As never before, the international community wishes it had a say in the American presidential election. Pollster Stephen Mills revealed in the Herald this week that Kiwis are repelled by Donald Trump, the Manhattan Mussolini, and his vampirish Republican rival Ted Cruz. It's safe to assume the rest of the world feels the same way.
I suspect the ideal scenario for many non-Americans would be a suspension of the two-term restriction, thereby enabling Barack Obama to serve four more years.
Like much of what happens or doesn't happen in the name of the Constitution, the rule that forces a youthful 54-year-old with eight years invaluable experience and at the height of his powers to walk away from the political arena seems self-defeating. While Obama's approval rating is hardly sky-high - it hovers around 50 per cent, up from a nadir of 37 per cent in 2014 - he towers above his political contemporaries like a serene adult in a room full of tantrum-throwing children.
Incidentally, approval ratings aren't a great guide to a president's achievements or their place in history. Since the Gallup organisation began asking the approval question in the 1930s, no one has soared as high as George W. Bush after al-Qaeda levelled the twin towers on his watch.
As the clock ticks down on the Obama era we can start to speculate about how history will judge him.
His detractors will argue that, despite the promise of his 2008 campaign, he hasn't been a transformational figure like Mahatma Gandhi, Kennedy, Martin Luther King or Nelson Mandela. But martyrdom, which in Mandela's case took the form of decades-long imprisonment, is the core aspect of their narratives, elevating them from politicians to quasi-saints.
The comparison with the similarly charismatic JFK is instructive. While Kennedy inspired a generation, he also contributed to the scarring of a generation by initiating the Vietnam misadventure. He managed not to start World War III during the Cuban missile crisis but the Bay of Pigs was a historic blunder that reverberated for half a century and may have done so for another 50 years if Obama hadn't acted as circuit-breaker.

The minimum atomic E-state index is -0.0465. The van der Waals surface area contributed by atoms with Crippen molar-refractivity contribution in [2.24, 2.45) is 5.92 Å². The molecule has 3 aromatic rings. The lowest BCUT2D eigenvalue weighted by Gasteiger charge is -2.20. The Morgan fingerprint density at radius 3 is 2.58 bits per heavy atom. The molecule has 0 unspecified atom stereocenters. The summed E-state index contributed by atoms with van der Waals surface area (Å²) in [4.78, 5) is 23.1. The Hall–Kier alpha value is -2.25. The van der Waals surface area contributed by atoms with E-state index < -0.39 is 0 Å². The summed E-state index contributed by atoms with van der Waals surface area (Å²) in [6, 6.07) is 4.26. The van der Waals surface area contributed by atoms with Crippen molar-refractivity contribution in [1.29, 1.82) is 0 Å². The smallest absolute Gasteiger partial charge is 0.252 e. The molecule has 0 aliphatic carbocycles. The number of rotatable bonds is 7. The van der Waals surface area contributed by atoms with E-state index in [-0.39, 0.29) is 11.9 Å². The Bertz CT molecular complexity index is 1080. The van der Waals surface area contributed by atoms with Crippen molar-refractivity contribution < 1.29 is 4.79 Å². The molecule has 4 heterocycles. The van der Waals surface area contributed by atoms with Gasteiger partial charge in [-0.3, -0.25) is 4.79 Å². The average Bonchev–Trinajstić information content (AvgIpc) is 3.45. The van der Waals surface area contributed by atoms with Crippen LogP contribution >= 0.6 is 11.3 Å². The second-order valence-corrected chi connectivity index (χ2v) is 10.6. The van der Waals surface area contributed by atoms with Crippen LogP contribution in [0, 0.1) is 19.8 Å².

And while the assiduous curators of the Camelot myth were portraying the Kennedys as a picture-perfect modern family, Kennedy was regularly engaging in conduct unbecoming, including sharing a mistress with a Mafia boss.
In my view, Obama is one of the five most significant figures in democratic politics of the past 50 years, the others being Margaret Thatcher, Ronald Reagan, Mikhail Gorbachev and Paul Keating.
Thatcher fought battles that had to be fought and some that didn't and revelled rather too much in her Iron Lady persona. She dominated British politics for a decade but few tears were shed when she was rendered obsolete by her own party.
Reagan restored American optimism eroded by Vietnam and Watergate and, working with Gorbachev, made historic advances in arms control. However his lack of intellectual rigour and distaste for policy detail created a climate in which a criminal conspiracy - Contragate - was run out of the White House.
Gorbachev euthanised Soviet communism but couldn't control the forces he unleashed - yet again the revolution devoured its own. Now an ex-KGB apparatchik lords it in the Kremlin and it's as if the Cold War never ended.
Keating was the political and intellectual engine of the reformist Hawke government and dominated Australian politics much as Thatcher dominated Britain's. But he was inclined to recklessness - he characterised his approach as "downhill, one ski, no poles" - and his relish for partisan rough and tumble made him a divisive figure.
Obama has also struggled to transcend party lines although he's had to deal with the relentless negativity of the right wing news/entertainment machine and a Republican Party whose philosophical retreat to God, guns and greed has led it into a cul-de-sac of misogyny, dog whistle racism, economic irresponsibility and obstructionism.
He has done great things: rescued the economy, wound down two wars, Obamacare, the Iran nuclear deal, to name but a few. His flaw, supposedly, is that he's too dispassionate, too rational. The obvious response is that you can't have too much of a good thing.
Debate on this article is now closed.